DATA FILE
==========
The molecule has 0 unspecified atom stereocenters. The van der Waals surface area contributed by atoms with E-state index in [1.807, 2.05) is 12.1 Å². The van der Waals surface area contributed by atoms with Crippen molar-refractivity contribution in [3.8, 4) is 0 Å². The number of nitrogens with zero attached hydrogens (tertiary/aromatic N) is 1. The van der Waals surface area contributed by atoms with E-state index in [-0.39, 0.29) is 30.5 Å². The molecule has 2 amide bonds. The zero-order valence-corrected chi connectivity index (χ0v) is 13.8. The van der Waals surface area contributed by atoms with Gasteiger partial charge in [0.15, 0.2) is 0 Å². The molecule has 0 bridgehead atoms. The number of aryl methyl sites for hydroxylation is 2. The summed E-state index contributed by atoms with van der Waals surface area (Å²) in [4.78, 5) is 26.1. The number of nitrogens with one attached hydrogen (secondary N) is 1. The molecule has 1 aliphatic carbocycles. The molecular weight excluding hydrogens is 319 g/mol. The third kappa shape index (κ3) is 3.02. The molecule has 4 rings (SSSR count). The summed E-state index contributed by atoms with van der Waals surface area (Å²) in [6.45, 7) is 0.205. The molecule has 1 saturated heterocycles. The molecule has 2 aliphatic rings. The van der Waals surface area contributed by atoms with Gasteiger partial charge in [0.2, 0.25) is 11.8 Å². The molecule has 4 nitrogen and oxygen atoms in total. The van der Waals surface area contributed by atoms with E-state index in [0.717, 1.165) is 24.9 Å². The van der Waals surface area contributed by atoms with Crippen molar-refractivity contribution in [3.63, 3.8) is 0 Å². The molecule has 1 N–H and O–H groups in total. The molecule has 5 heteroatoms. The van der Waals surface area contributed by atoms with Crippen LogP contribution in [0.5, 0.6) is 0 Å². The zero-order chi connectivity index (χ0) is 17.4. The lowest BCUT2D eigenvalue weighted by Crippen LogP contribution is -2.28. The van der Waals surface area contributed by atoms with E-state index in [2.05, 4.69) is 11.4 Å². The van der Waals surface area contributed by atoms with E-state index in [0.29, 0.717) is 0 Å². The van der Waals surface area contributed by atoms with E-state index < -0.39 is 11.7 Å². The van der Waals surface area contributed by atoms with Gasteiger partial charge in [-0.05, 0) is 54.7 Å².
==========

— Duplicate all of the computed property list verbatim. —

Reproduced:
The molecule has 0 unspecified atom stereocenters. The van der Waals surface area contributed by atoms with E-state index in [1.807, 2.05) is 12.1 Å². The van der Waals surface area contributed by atoms with Crippen molar-refractivity contribution in [3.8, 4) is 0 Å². The number of nitrogens with zero attached hydrogens (tertiary/aromatic N) is 1. The van der Waals surface area contributed by atoms with E-state index in [-0.39, 0.29) is 30.5 Å². The molecule has 2 amide bonds. The zero-order valence-corrected chi connectivity index (χ0v) is 13.8. The van der Waals surface area contributed by atoms with Gasteiger partial charge in [0.15, 0.2) is 0 Å². The molecule has 0 bridgehead atoms. The number of aryl methyl sites for hydroxylation is 2. The summed E-state index contributed by atoms with van der Waals surface area (Å²) in [4.78, 5) is 26.1. The number of nitrogens with one attached hydrogen (secondary N) is 1. The molecule has 1 aliphatic carbocycles. The molecular weight excluding hydrogens is 319 g/mol. The third kappa shape index (κ3) is 3.02. The molecule has 4 rings (SSSR count). The summed E-state index contributed by atoms with van der Waals surface area (Å²) in [6.45, 7) is 0.205. The molecule has 1 saturated heterocycles. The molecule has 2 aliphatic rings. The van der Waals surface area contributed by atoms with Gasteiger partial charge in [0.2, 0.25) is 11.8 Å². The molecule has 4 nitrogen and oxygen atoms in total. The van der Waals surface area contributed by atoms with E-state index in [0.717, 1.165) is 24.9 Å². The van der Waals surface area contributed by atoms with Crippen molar-refractivity contribution in [3.63, 3.8) is 0 Å². The molecule has 1 N–H and O–H groups in total. The molecule has 5 heteroatoms. The van der Waals surface area contributed by atoms with Crippen LogP contribution in [0.5, 0.6) is 0 Å². The zero-order chi connectivity index (χ0) is 17.4. The lowest BCUT2D eigenvalue weighted by Crippen LogP contribution is -2.28. The van der Waals surface area contributed by atoms with E-state index in [2.05, 4.69) is 11.4 Å². The van der Waals surface area contributed by atoms with E-state index in [0.29, 0.717) is 0 Å². The van der Waals surface area contributed by atoms with E-state index < -0.39 is 11.7 Å². The van der Waals surface area contributed by atoms with Gasteiger partial charge in [-0.05, 0) is 54.7 Å².